Today, D&P provides cable TV, high speed internet, wireless internet and home phone service to Adrian, Britton, Hudson, Tecumseh and many more communities, with new areas coming online all the time. We have five local offices in Adrian, Dundee, Petersburg, Blissfield and Tecumseh, which means when you call us, you can always get in touch with a real, local person.

Our philosophy has always been to think ahead, build things to last, and avoid taking shortcuts — everything you expect a business with deep roots in the community to do.

A lot has changed in the last 117 years. But one thing hasn’t: Our commitment to providing quality service and great value to people in our community.

Stopping problems before they start Category: Blog


Remember the Maytag Repairman? Maytag washers were built so well, the story went, that the Maytag Repairman was the loneliest man in town.

D & P Communications maintains a highly skilled technical support team to troubleshoot any problems you may have. But ultimately, our desire is that you should never have to call them at all.

That means we work hard to stop problems before they even start. How do we do that? Here’s a look at some of the ways.

We check our network constantly. Many of our customers receive Internet, Phone, and Cable services through hybrid fiber-coaxial cable facilities, or HFC. To guard against any issues developing in this system, we have a team of technicians focused on traveling throughout our coverage area, testing the equipment that keeps these connections running and performing preventative maintenance. They’re out in our communities 12 months of the year, from the hottest day of summer to the coldest day of winter, making sure our HFC systems are in top working order.

We bury all our cables. Some service providers strand their cables on telephone poles, but D & P’s fiber optic network is 100 percent underground. If you’ve ever had your power knocked out by an ice storm or a downed tree limb, you know why this is so important. Buried cables are just plain more reliable. They also cost more to install, but we’re in this for the long haul, and we feel the investment is worth it.

We’ve built our network to be redundant. Even with buried cables, things can happen. If a system isn’t designed well, all it takes is one contractor accidentally hitting a cable with a backhoe to cut you off from the world. But we’ve built D & P’s fiber optic network with plenty of redundancies, so that if anything does happen, the data can be rerouted so fast that you won’t even know there was an interruption.

We catch problems early. Our network is built with monitoring systems and alarms designed to catch faults instantly. If something goes wrong, our alarm system sends a notification straight to our field techs’ smartphones so that we can fix the problem quickly.

All our offices have backups … and more backups. Nobody wants to lose their Internet service because there was a power outage somewhere across town. Each of our data hubs is equipped with battery backups and generators to make sure that even if the office is affected by a power outage, we can continue providing service to you.

Those are just a few of the ways we’re working to make D & P’s Internet, Phone, and Cable services the most reliable in the area. Reacting to problems isn’t enough. We know that the best way to serve you is to stop them from happening in the first place.

Why Lenawee County’s daily newspaper chose D&P Communications Category: Blog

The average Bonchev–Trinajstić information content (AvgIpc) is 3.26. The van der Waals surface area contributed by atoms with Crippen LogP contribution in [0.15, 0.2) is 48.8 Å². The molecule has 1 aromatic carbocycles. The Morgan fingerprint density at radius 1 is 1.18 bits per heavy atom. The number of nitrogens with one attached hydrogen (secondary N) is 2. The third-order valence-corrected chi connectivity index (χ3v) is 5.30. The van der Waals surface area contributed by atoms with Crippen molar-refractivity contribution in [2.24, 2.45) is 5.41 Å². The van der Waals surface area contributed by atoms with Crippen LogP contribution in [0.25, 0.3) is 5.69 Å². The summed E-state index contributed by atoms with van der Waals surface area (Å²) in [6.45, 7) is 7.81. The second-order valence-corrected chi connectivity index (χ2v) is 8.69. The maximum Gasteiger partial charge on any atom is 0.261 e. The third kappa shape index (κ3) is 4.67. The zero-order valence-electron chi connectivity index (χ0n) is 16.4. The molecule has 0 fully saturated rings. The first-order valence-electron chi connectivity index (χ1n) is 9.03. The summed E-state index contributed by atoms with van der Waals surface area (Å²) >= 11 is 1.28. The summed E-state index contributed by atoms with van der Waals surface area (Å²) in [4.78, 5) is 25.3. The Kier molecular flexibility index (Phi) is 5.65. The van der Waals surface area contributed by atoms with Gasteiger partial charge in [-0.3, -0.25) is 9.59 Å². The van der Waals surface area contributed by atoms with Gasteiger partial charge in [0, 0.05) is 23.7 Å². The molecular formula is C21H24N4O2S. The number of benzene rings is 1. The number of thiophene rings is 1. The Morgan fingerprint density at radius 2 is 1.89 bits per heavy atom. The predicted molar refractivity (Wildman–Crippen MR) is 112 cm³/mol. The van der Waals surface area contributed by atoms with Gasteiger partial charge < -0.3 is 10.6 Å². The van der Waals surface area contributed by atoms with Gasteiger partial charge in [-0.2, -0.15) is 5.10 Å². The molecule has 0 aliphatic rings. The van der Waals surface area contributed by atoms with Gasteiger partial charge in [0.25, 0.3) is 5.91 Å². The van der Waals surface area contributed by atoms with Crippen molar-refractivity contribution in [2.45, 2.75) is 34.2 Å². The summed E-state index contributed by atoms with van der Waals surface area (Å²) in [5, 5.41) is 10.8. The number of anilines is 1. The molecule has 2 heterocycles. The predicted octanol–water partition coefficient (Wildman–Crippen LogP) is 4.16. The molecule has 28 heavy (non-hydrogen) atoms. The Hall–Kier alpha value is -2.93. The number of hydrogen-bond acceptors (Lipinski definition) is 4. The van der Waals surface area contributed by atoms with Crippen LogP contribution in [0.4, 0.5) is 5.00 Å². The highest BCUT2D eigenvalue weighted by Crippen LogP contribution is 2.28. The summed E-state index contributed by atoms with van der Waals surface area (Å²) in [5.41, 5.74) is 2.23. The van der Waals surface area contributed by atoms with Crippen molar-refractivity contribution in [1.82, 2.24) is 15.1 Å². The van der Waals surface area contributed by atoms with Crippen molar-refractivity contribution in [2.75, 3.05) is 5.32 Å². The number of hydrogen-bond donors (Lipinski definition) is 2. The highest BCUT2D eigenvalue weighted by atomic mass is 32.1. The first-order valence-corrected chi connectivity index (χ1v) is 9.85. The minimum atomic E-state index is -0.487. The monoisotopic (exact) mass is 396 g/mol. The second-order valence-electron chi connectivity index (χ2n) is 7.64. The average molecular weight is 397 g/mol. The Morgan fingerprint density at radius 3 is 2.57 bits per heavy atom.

Why Lenawee County’s daily newspaper chose D&P Communications

As the publisher of Lenawee County’s only daily newspaper, Rob Young knows that his business needs to run 24/7 … and so do his phones and his internet connection. Whether it’s the high school football coach calling in a score at 10 p.m., the advertiser who urgently needs to contact their sales representative, or the newspaper across the state that needs to send a set of high-resolution files in for printing, The Daily Telegram can’t afford to be without reliable communication for so much as a minute.

So when Rob set out to replace the Telegram’s aging telephone system with one that could meet all the needs of a 21st-century company, he turned to D&P Communications.

“We had an old analog system that we’d been limping along with for years,” Rob explains. “But in this business, when people are trying to contact you, they want you now.”

That means employees need direct-dial lines at their desks. It means they need to be able to check their voicemails from wherever they are, whether it’s on a cell phone, a laptop computer or a tablet. It means they need to be able to set their desk lines to forward to a cell phone number.

The 50-line Digium Switchvox system that D&P installed for the Telegram can do all of that and more.

Our techs came in, sat down with Rob and his staff, and figured out exactly what the Telegram would need. Working together, we put together a plan that would meet both the Telegram’s needs and its budget — and that could be implemented without any extra hassles for Rob and his team.

“I’m not a tech guy,” Rob says. “What I want is for the system to be here, we flip the switch, and it works. And D&P was able to provide that.”

Besides the quality of the phone service, Rob says the redundancy and high capacity of D&P’s fiber optic network is reassuring. “It’s the lifeline of our connection to our customers — our subscribers, our advertisers, our commercial customers who are uploading files for us to print,” he says.

And because we’ve invested in extra capacity throughout our coverage areas, Rob knows he has room to grow in the future.

On top of all that, Rob says, he’s glad he was able to “shop local” and purchase a high-quality service from a locally owned company.

“Our relationship with D&P is a great example of two local companies partnering and finding solutions,” he says.